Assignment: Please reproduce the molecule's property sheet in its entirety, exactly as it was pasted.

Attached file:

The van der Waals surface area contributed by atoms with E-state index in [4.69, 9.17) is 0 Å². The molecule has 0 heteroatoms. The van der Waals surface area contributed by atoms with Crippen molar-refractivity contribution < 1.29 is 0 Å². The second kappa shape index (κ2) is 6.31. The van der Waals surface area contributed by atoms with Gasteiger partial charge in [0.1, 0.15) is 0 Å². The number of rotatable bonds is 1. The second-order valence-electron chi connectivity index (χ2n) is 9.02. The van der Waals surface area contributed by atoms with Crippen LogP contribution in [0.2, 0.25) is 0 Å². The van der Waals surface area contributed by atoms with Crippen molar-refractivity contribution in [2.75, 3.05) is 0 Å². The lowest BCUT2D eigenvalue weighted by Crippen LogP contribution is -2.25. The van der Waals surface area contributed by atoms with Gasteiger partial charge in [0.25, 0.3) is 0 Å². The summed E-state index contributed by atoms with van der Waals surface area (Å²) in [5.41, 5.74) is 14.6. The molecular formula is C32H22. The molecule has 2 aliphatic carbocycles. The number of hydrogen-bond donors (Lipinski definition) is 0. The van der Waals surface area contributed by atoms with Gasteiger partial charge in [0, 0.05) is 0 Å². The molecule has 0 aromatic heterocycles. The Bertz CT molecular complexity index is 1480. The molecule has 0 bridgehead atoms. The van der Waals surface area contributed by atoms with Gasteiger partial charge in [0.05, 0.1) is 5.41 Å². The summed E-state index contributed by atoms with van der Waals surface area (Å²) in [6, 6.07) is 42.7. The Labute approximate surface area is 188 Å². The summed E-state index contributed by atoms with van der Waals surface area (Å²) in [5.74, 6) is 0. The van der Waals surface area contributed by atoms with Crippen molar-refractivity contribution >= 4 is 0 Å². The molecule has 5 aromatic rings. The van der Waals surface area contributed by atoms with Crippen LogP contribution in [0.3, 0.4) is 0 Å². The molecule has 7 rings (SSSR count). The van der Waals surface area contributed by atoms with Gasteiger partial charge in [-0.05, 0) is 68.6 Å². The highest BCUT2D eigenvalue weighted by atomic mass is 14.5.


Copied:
The van der Waals surface area contributed by atoms with E-state index in [4.69, 9.17) is 0 Å². The molecule has 0 heteroatoms. The van der Waals surface area contributed by atoms with Crippen molar-refractivity contribution < 1.29 is 0 Å². The second kappa shape index (κ2) is 6.31. The van der Waals surface area contributed by atoms with Gasteiger partial charge in [0.1, 0.15) is 0 Å². The number of rotatable bonds is 1. The second-order valence-electron chi connectivity index (χ2n) is 9.02. The van der Waals surface area contributed by atoms with Crippen LogP contribution in [0.2, 0.25) is 0 Å². The van der Waals surface area contributed by atoms with Crippen molar-refractivity contribution in [2.75, 3.05) is 0 Å². The lowest BCUT2D eigenvalue weighted by Crippen LogP contribution is -2.25. The van der Waals surface area contributed by atoms with Gasteiger partial charge in [0.25, 0.3) is 0 Å². The summed E-state index contributed by atoms with van der Waals surface area (Å²) in [5.41, 5.74) is 14.6. The molecular formula is C32H22. The molecule has 2 aliphatic carbocycles. The number of hydrogen-bond donors (Lipinski definition) is 0. The van der Waals surface area contributed by atoms with Gasteiger partial charge in [0, 0.05) is 0 Å². The molecule has 0 aromatic heterocycles. The Bertz CT molecular complexity index is 1480. The molecule has 0 bridgehead atoms. The van der Waals surface area contributed by atoms with Gasteiger partial charge in [0.05, 0.1) is 5.41 Å². The summed E-state index contributed by atoms with van der Waals surface area (Å²) in [6, 6.07) is 42.7. The Labute approximate surface area is 188 Å². The summed E-state index contributed by atoms with van der Waals surface area (Å²) in [5.74, 6) is 0. The van der Waals surface area contributed by atoms with Crippen molar-refractivity contribution >= 4 is 0 Å². The molecule has 5 aromatic rings. The van der Waals surface area contributed by atoms with Crippen LogP contribution in [0.3, 0.4) is 0 Å². The molecule has 7 rings (SSSR count). The van der Waals surface area contributed by atoms with Gasteiger partial charge in [-0.05, 0) is 68.6 Å². The highest BCUT2D eigenvalue weighted by atomic mass is 14.5.